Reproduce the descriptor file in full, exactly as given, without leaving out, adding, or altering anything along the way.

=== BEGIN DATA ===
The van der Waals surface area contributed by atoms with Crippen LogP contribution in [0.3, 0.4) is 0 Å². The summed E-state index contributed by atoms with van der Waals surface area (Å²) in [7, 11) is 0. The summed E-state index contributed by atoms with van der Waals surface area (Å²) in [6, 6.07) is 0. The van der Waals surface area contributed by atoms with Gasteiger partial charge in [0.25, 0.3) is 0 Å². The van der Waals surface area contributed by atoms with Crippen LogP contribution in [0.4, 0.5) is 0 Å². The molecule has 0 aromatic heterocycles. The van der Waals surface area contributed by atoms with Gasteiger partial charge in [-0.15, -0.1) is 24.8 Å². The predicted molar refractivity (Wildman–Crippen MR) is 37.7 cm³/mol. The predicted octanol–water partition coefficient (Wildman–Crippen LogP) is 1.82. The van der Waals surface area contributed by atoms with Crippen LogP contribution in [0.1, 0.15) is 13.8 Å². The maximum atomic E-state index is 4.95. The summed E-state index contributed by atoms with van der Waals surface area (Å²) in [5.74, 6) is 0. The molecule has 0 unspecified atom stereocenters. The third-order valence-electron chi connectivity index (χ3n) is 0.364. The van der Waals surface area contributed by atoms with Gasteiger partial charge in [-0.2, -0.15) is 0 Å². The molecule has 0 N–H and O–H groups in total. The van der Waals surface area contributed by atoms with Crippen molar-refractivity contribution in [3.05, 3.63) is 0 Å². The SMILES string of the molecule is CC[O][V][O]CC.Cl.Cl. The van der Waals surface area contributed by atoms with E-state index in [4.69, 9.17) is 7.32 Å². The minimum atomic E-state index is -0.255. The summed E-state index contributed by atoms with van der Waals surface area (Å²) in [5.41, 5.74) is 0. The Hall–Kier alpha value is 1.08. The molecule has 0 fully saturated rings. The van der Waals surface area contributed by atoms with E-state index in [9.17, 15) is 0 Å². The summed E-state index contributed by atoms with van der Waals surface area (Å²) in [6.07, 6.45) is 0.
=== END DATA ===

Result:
The van der Waals surface area contributed by atoms with Crippen LogP contribution in [0.3, 0.4) is 0 Å². The summed E-state index contributed by atoms with van der Waals surface area (Å²) in [7, 11) is 0. The summed E-state index contributed by atoms with van der Waals surface area (Å²) in [6, 6.07) is 0. The van der Waals surface area contributed by atoms with Gasteiger partial charge in [0.25, 0.3) is 0 Å². The van der Waals surface area contributed by atoms with Crippen LogP contribution in [0.4, 0.5) is 0 Å². The molecule has 0 aromatic heterocycles. The van der Waals surface area contributed by atoms with Gasteiger partial charge in [-0.15, -0.1) is 24.8 Å². The predicted molar refractivity (Wildman–Crippen MR) is 37.7 cm³/mol. The predicted octanol–water partition coefficient (Wildman–Crippen LogP) is 1.82. The van der Waals surface area contributed by atoms with Crippen LogP contribution in [0.1, 0.15) is 13.8 Å². The maximum atomic E-state index is 4.95. The summed E-state index contributed by atoms with van der Waals surface area (Å²) in [5.74, 6) is 0. The molecule has 0 unspecified atom stereocenters. The third-order valence-electron chi connectivity index (χ3n) is 0.364. The van der Waals surface area contributed by atoms with Gasteiger partial charge in [-0.2, -0.15) is 0 Å². The molecule has 0 N–H and O–H groups in total. The van der Waals surface area contributed by atoms with Crippen molar-refractivity contribution in [3.05, 3.63) is 0 Å². The SMILES string of the molecule is CC[O][V][O]CC.Cl.Cl. The van der Waals surface area contributed by atoms with E-state index in [4.69, 9.17) is 7.32 Å². The minimum atomic E-state index is -0.255. The summed E-state index contributed by atoms with van der Waals surface area (Å²) in [5.41, 5.74) is 0. The Hall–Kier alpha value is 1.08. The molecule has 0 fully saturated rings. The van der Waals surface area contributed by atoms with E-state index in [9.17, 15) is 0 Å². The summed E-state index contributed by atoms with van der Waals surface area (Å²) in [6.07, 6.45) is 0.